This nonchalant language relit a fire in me. Had our school board again traded trust for power and used the taxing authority, I would have raised all kinds of civic commotion from every venue I could get into, and the good, saintly people of our fair city would have had very good reason to frown once more upon a pesky troublemaker.
The banished, vanished CFO
Two months ago, in June, I found Old Central locked up on both floors and had to pound my way into the building. After all my effort, I was astonished to discover the primary item I’d shown up to look at — the budget — was not on the Business Committee agenda.
The Board had been begging for “updates” on the budget for months to no avail. I assumed there was no way Administration could delay any longer. The June meeting is the last regular meeting of the fiscal year. The district has to submit a budget to the state for the next fiscal year by the end of June.
The unhappiness of some Board members was evident in the clipped tone of their voices when they addressed former CFO, Doug Hasler. After the meeting, I spoke with Mr. Hasler for quite a while outside his office.
“I have to ask you, Doug,” I said, “did you fully understand the mess you were diving into when you came here?”
“Well, Loren,” Mr. H. replied, “all school districts are challenging.”
“This one is definitely challenging.” I agreed. “In fact, taking over the finances of this place I would compare to being hired as a doctor and immediately being told to save a wheezing, gagging patient that has about five minutes to live.”
Mr. Hasler laughed, completely unaware that the doctor would soon have to save himself. During the Human Resources meeting, preceding this evening’s Business Committee meeting, the Superintendent told his Board he was “hoping to do interviews next week with four candidates” for the now-vacant CFO position. “Hopefully,” Super G. added, “we’ll have some strong candidates” to take over the role of ISD’s Financial Physician on upcoming episodes of our civic soap opera.
With no Chief Financial Officer and time running out, the school board approved a placeholder budget during a special meeting called in June, so the district could make its deadline with the state. The real budget was shuttled off, on the taxpayers’ dime, to an organization called the Arrowhead Regional Computing Consortium. The intent was to have ARRC use its finance expertise to come up with something the school board could vote on.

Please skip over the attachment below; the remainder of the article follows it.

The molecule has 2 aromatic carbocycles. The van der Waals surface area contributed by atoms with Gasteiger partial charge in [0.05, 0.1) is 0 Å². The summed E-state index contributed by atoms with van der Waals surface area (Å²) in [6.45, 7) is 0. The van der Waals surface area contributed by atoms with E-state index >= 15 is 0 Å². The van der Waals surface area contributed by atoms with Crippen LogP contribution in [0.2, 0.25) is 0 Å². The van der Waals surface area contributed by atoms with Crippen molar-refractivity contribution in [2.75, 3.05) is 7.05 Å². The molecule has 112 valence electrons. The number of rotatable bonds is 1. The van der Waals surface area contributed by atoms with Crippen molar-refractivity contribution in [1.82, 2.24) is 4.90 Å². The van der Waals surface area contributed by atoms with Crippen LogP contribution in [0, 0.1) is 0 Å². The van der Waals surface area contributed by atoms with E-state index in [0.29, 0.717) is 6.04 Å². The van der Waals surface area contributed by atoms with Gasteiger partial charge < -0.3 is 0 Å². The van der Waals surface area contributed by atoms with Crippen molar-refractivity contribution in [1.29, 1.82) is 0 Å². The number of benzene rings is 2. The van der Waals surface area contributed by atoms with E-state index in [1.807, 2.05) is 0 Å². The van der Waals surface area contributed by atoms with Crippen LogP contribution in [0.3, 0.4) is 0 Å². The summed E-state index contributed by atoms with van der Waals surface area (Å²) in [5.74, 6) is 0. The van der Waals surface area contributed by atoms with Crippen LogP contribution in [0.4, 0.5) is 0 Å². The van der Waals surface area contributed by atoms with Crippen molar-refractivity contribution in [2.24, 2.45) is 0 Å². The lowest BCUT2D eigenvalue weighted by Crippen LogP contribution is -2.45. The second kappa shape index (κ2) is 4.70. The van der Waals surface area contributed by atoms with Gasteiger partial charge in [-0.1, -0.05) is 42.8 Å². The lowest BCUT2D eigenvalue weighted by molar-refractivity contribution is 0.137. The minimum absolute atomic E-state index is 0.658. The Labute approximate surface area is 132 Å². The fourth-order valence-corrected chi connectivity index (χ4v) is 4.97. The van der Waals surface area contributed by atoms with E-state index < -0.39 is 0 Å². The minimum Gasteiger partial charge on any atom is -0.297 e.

The budget is back
The results of a fiscal experiment were revealed to our Board during this meeting. ARCC apparently discovered three areas on the revenue side of the budget that needed revising. The organization’s financial detectives discovered student enrollment to be overestimated in two grade levels. “Additional changes needed to be made,” as the Superintendent put it, in the estimated costs of special education, as well as trimming back some anticipated monies apportioned by St. Louis county.
On the expenditure side of the ledger, Super G. told the Board that, “by running through historical data,” the experts had found ISD 709 needed to increase spending in some areas, but could decrease in a few other areas. The overall net result of the whole exercise was a bottom-line determination that our school district has to “decrease (its) expenditures by $1.9 million” in its fiscal ‘19 budget.
“To do that,” Super G. declared, “we scoured the budget. Peggy (Blalock, the Finance Manager) spent a lot of time with ARCC, going over each item (and) going over budgets with each of our departments.”
During this “scouring” process, our public school district discovered one little corner of the budget it hadn’t yet raided.
“We have a Federal Trust Fund that over time builds up.” The Superintendent informed our attentive Board. “It’s based on Federal employees that are paid for from Federal funds. Each year, we put in money to pay for things like severance insurance--things like that. Over time, we put away more than we use, so it tends to build up. Right now, there’s enough money in there so we can increase our insurance payments from the Federal Trust, rather than (from) the General Fund.”
This “one-time” maneuver is expected to reduce expenditures from the General Fund by more than a million dollars ($1.2 million) next year. To achieve a total target cut of $1.9 million, the Board was advised to also approve taking $400,000 from Special Education, raiding $200,000 more from the enfeebled maintenance fund and squeezing $100,000 from “various district-level budget adjustments,” which the Superintendent further described as “$5000 here, $10,000 there…anywhere we could make reductions.”
Mr. Gronseth next presented a list of proposed cuts in nine categories of district operations, ranging from “Administration” to “Fiscal and other fixed costs.” Each category included the cost from the preliminary budget adopted by the Board last Spring, and the new “modified” expenditures, reflecting the latest cuts. Total expenditures for all 9 categories dropped from $108,364,256 to $106,126,933.